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Canning, Freezing and Drying: Pattypan buttons

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cocoa_lulu
Grand Saline, TX
(Zone 7b)

June 14, 2011
11:04 AM

Post #8629987

Years ago, I had a wonderful jar of pickled pattypan buttons. I would like to reproduce them. Does anyone have a recipe they would care to share that uses the 'button' size (1-1 1/2") squash. Second, can I substitute the small buttons in a recipes that call for 1, to 1 1/2" cubes of regular squash? Or does the fact that they have skin still on them effect the processing?

Here's my first attempt, I've treated like a refrigerator pickle (no heat processing).
4 cups pattypan buttons
12 heads garlic (blanched and pealed)
5 cups vinegar
1 cup water
2 tbsp canning salt
2 tbsp sugar
1 thai chili for each jar

I brought the vinegar, water, salt, and sugar to a boil, then added the pattypan. Brought back to a boil and cooked for 9 minutes, added the the garlic cloves and cooked additional minute. This made three 8 oz. jars. Refrigerate!
Would welcome any additional thoughts or advice to make better. And would love to know if this can be heat processed safely. Thx

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Kydaylilylady
Waddy, KY

June 14, 2011
12:00 PM

Post #8630089

If you like sweet squash pickles there's a recipe out there for squash pickles that would do the trick quite well. You can HWB that recipe quite successfully and it's quite good.

darius

darius
So.App.Mtns.
United States
(Zone 5b)

June 14, 2011
12:17 PM

Post #8630130

You could lacto-ferment them! Certainly you have the whey, and just think of all the added nutrients fermentation gives...

darius

darius
So.App.Mtns.
United States
(Zone 5b)

June 14, 2011
1:07 PM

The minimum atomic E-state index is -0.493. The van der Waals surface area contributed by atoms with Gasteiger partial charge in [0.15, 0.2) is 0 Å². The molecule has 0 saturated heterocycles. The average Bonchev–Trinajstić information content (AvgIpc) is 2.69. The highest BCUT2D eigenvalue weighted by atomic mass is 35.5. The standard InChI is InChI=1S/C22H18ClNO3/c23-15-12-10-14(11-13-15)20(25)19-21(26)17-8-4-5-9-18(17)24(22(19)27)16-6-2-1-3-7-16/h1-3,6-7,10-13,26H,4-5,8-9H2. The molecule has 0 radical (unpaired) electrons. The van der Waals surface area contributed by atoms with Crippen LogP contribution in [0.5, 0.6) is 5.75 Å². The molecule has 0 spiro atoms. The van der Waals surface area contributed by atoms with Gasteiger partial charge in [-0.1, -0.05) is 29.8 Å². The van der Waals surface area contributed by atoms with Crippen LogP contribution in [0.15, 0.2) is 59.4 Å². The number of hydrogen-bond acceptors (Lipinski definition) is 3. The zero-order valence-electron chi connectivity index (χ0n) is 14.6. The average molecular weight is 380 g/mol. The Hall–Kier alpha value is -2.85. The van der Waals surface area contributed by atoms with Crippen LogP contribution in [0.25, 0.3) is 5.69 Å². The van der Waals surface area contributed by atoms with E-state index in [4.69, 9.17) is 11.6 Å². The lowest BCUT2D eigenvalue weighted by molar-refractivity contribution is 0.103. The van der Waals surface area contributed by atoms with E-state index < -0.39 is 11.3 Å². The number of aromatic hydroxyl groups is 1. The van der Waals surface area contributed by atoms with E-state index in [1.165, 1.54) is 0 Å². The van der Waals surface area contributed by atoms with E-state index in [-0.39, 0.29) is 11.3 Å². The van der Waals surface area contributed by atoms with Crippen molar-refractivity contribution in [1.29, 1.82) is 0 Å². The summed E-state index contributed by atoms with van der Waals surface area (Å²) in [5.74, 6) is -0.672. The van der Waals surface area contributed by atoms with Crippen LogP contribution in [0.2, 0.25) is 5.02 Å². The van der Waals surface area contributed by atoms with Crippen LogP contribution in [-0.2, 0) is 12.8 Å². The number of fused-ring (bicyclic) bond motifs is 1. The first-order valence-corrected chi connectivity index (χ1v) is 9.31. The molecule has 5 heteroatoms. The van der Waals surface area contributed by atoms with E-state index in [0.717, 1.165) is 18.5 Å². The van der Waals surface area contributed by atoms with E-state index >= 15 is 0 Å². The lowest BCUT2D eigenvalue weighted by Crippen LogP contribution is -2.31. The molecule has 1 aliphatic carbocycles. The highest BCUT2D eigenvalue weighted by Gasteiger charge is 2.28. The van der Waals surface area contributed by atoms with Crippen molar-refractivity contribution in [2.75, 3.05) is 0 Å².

Post #8630214

Try this, with adaptations of ingredients from your recipe posted above. (Did you mean 12 HEADS of garlic, or 12 CLOVES?)

Lacto-Fermented Squash Salsa

Enough summer squash chopped to fill a quart jar
1 onion, chopped
6 jalapenos, chopped (or your Thai chili)
Garlic to taste
1 cup water
1/2 tbsp. non-iodized salt, max
4 tbsp. whey
Pure water

Chop all the vegetable into small chunks. Stuff down into a wide-mouth quart canning jar, leaving 1 inch head-space. In a bowl, mix together the 1 cup water, salt and whey. Pour over the vegetables in the jar. Add additional pure water if you need more liquid. Leave 1 inch head-space. Use a rubber spatula to release any air bubbles in the jar. Put the lid on loosely and let sit out on the counter for 2-4 days to ferment. (It may bubble over.) After 2-4 days, when the bubbling has stopped, you can refrigerate or store in a cool place, but be sure to tighten the lids. They should be stored in the dark... light degrades the nutritional content.

I store mine over the winter in my root cellar, but will probably use the cheese refrig. 'cave' this summer, assuming there's room! As long as they stay cool, they will keep for 1-2 years.

PS, I found that wadding up a large piece of waxed paper and putting it on top of the food keeps it submerged in the liquid while it's fermenting.

edited to add: the garlic just needs peeling, no blanching necessary.


This message was edited Jun 14, 2011 3:08 PM
cocoa_lulu
Grand Saline, TX
(Zone 7b)

June 14, 2011
1:33 PM

Post #8630264

Lilylady, thanks I've seen that recipe and I know my MIL would love a jar of them!

Darius, that's too funny. I have such tunnel vision trying to recreate the jar I tasted..I didn't even think of fermenting these! I think they would be great! Going to try this first and make my MIL wait for hers.lol

Yep, 12 heads garlic..I really love pickled garlic too, so I didn't think it could hurt.lol
The red onions are ready to pull as well, they'll be pretty with the bright yellow buttons! Thank you, ma'am!
cocoa_lulu
Grand Saline, TX
(Zone 7b)

June 16, 2011
9:09 AM

Post #8634043

Darius, If I start with half gallon of whey/water and a handful of veggies. Can I add to the batch as the veggies ripen? Or do I have to start a full batch each time?

darius

darius
So.App.Mtns.
United States
(Zone 5b)

June 16, 2011
9:47 AM

Post #8634131

I'd start fresh each time since the whey changes the liquid chemically in short order, thanks to the lactic bacteria. That's just my opinion; old-time recipes for fermentation didn't use whey if they had no cow, and they kept adding as garden stuff matured.

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